A spy thriller is, however, carried only by the strength of its protagonist. Cary Grant gives an excellent performance that is both likable and compelling. Despite what I’ve said about the strength of the the set pieces, the direction, the pacing, or the editing, the actors really pull this material together. I think this really speaks to the collaborative nature of filmmaking. Here we have one of the most gifted filmmakers of his era — Alfred Hitchcock — finds himself bound to a script that really can only be held together by strong performers.
How much can we invest ourselves in the plot if the actors don’t make us care about them? In the case of “North By Northwest”, how much do I really care that an airplane is trying to run down a man in a cornfield if I don’t much care about the man or why he’s there?
The truth is that films like this are still being made today — good ones, too — but “North By Northwest” reveals a truth that surpasses even that: you can’t beat the master at his own game.
It’s a classic spy movie with a Hitchcock twist. It features subtle but brilliant humor, a gripping score, fast-paced and sexy (for it’s time) dialogue, and a plot that will keep you guessing all the way to it’s last scenes. “North By Northwest” is less the thriller/horror type-film that we are used to seeing from Alfred Hitchcock- tending more towards stylish and sleek. The cinematography, the quick-moving story and script, and of course the impeccable acting of Cary Grant and Eva Marie Saint make this film a masterpiece like only Hitchcock could create.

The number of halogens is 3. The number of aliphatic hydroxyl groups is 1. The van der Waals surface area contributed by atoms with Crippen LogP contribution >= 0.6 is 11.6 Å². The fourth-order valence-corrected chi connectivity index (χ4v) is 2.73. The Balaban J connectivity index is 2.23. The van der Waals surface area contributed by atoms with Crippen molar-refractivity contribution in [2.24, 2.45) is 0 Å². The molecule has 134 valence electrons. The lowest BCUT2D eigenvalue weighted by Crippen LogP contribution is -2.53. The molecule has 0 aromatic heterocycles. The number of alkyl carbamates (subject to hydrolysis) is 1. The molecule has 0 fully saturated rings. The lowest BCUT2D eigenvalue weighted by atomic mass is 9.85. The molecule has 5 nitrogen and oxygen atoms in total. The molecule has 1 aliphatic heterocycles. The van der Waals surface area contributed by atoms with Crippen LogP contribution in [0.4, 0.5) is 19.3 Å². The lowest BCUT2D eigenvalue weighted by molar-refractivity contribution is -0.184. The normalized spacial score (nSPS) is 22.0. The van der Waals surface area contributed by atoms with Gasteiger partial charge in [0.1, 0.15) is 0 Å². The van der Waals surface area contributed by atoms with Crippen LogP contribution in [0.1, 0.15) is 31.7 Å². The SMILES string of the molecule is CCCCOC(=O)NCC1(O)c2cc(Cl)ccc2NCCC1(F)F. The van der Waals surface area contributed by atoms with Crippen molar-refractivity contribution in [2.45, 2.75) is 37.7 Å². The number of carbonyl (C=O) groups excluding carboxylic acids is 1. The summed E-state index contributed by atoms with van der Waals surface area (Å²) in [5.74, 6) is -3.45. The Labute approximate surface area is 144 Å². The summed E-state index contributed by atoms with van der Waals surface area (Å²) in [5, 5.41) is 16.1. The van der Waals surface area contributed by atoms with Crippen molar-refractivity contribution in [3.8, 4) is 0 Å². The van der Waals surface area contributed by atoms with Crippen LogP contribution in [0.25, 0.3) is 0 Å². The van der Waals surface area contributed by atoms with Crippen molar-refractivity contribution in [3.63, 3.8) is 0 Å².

“North by Northwest” is my fourth Hitchcock film experience- and he always manages to surprise me. Here, there is no feeling of impending doom like we get in “Psycho”, “Rear Window”, or “The Birds”. It is suspenseful, to be sure. But the ever-changing turn of events makes this less of a drawn-out experience and keeps the viewer on their toes. I even knew one of the major plot twists going into watching this- but soon discovered that there was much more to be revealed! It’s an incredibly fun to watch film purely due to its brilliance and holds up to any of today’s action thrillers.